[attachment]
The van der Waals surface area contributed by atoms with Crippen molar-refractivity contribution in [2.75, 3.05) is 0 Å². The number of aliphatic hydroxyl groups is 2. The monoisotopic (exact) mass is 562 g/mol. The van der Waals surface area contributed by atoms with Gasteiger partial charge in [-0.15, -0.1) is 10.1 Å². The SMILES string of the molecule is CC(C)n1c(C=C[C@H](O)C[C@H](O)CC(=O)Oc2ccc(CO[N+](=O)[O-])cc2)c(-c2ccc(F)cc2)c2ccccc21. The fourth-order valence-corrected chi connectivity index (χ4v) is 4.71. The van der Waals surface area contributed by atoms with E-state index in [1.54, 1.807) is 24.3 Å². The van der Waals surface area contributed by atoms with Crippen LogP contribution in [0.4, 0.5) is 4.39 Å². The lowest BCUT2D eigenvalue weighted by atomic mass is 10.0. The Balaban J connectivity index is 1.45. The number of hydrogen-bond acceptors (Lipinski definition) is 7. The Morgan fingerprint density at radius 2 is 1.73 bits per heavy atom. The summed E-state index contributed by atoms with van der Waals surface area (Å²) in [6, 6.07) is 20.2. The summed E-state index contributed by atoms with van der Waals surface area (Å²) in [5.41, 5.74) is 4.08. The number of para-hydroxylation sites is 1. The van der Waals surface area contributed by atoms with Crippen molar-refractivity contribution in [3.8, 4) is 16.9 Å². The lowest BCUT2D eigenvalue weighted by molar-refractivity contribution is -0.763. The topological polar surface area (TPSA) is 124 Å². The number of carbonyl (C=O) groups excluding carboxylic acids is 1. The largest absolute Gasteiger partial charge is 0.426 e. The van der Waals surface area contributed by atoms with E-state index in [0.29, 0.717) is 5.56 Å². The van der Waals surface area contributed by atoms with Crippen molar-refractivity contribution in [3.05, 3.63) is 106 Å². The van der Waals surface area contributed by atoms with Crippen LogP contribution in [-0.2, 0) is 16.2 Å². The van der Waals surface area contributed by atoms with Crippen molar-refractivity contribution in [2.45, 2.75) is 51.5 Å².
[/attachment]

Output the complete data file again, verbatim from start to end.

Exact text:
The van der Waals surface area contributed by atoms with Crippen molar-refractivity contribution in [2.75, 3.05) is 0 Å². The number of aliphatic hydroxyl groups is 2. The monoisotopic (exact) mass is 562 g/mol. The van der Waals surface area contributed by atoms with Gasteiger partial charge in [-0.15, -0.1) is 10.1 Å². The SMILES string of the molecule is CC(C)n1c(C=C[C@H](O)C[C@H](O)CC(=O)Oc2ccc(CO[N+](=O)[O-])cc2)c(-c2ccc(F)cc2)c2ccccc21. The fourth-order valence-corrected chi connectivity index (χ4v) is 4.71. The van der Waals surface area contributed by atoms with E-state index in [1.54, 1.807) is 24.3 Å². The van der Waals surface area contributed by atoms with Crippen LogP contribution in [0.4, 0.5) is 4.39 Å². The lowest BCUT2D eigenvalue weighted by atomic mass is 10.0. The Balaban J connectivity index is 1.45. The number of hydrogen-bond acceptors (Lipinski definition) is 7. The Morgan fingerprint density at radius 2 is 1.73 bits per heavy atom. The summed E-state index contributed by atoms with van der Waals surface area (Å²) in [6, 6.07) is 20.2. The summed E-state index contributed by atoms with van der Waals surface area (Å²) in [5.41, 5.74) is 4.08. The number of para-hydroxylation sites is 1. The van der Waals surface area contributed by atoms with Crippen molar-refractivity contribution in [3.8, 4) is 16.9 Å². The lowest BCUT2D eigenvalue weighted by molar-refractivity contribution is -0.763. The topological polar surface area (TPSA) is 124 Å². The number of carbonyl (C=O) groups excluding carboxylic acids is 1. The largest absolute Gasteiger partial charge is 0.426 e. The van der Waals surface area contributed by atoms with E-state index in [0.29, 0.717) is 5.56 Å². The van der Waals surface area contributed by atoms with Crippen molar-refractivity contribution in [3.05, 3.63) is 106 Å². The van der Waals surface area contributed by atoms with Crippen LogP contribution in [-0.2, 0) is 16.2 Å². The van der Waals surface area contributed by atoms with Crippen molar-refractivity contribution in [2.45, 2.75) is 51.5 Å².